16 November 2014

Annapurna Base Camp Trek - Day 7: Sunrise at Base Camp

To read all posts on my Annapurna Base Camp trek, click here for the complete series.

before dawn at Annapurna Base Camp
This is how I'll forever remember Annapurna Base Camp. Taken at sunrise on April 23, 2014.
I've been postponing this latest blog entry -- mainly due to the horrific avalanche that occurred in the Annapurna Circuit trail just last October 14. This unfortunate event had resulted in the deaths of 43 individuals--a mix of locals and trekkers of various nationalities--and I just couldn't bring myself to start writing my latest Annapurna blog post.

It seemed eerie that I was just talking in my previous post about my fear of encountering an avalanche while on my way up to Annapurna Base Camp...and now this tragedy.

This has not been a good year entirely for Nepal's trekking and climbing industry.  If you remember, I was in Tadapani on day 3 of this trek when the avalanche up on Mount Everest happened. And this is why I feel so strange right now as I write, because no words of sympathy and support may be appropriate enough to give tribute to the guides, porters, and trekkers who have lost their lives this year on this side of the Himalayas.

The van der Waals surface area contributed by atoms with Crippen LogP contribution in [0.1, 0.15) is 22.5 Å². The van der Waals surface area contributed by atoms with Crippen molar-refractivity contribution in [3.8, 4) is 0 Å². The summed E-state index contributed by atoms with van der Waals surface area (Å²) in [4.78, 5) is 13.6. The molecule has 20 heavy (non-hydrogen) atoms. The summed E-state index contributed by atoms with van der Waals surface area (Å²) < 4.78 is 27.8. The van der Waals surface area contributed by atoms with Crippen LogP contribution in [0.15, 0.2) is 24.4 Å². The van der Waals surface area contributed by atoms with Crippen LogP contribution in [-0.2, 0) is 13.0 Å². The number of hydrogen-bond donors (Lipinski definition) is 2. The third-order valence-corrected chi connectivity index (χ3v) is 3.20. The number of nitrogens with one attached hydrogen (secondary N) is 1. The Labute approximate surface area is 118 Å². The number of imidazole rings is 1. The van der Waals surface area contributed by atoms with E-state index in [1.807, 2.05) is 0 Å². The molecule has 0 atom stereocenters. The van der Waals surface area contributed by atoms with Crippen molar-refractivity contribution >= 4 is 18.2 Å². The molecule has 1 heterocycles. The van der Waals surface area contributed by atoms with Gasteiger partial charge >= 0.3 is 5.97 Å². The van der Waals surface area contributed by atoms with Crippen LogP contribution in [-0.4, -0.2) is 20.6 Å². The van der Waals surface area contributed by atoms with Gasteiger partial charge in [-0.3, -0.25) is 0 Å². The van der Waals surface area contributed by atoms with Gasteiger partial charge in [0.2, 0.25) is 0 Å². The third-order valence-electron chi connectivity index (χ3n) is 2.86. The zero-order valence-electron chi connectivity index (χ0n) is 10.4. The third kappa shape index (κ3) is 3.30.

Nepal is like a second home to me. When you've spent enough time on its mountains, you learn to keep a piece of this wondrous place in your heart. I hope that by writing about my experiences in Everest Base Camp and Annapurna Base Camp (definitely not my last treks in Nepal), I get to honor, in my own small way, the memory of these people who have left this world too soon.

And so I continue with my Annapurna journal...

Day 7: April 23, 2014

I'm normally not an early morning person, but there was no way I was going to miss the dawn breaking over the impressive Annapurna mountain range.

It was a wonderfully crisp and cold morning. A few trekkers were already outside, just waiting for the sun to show up. Saw the Thai twins and called out a friendly 'good morning' to them. The snow lay thick on the ground, virtually untouched due to yesterday's heavy snowfall.  Since there was only a handful of trekkers who spent the night in base camp, it wasn't a huge crowd, of which I was incredibly thankful for. ABC may be the 'best-seller' route second to Everest Base Camp in Nepal, but it didn't have a commercialized feel to it. The crowd of trekkers was sure to come in an hour or so--composed of people who most likely stayed in Macchapucchre Base Camp or at lower levels the night before.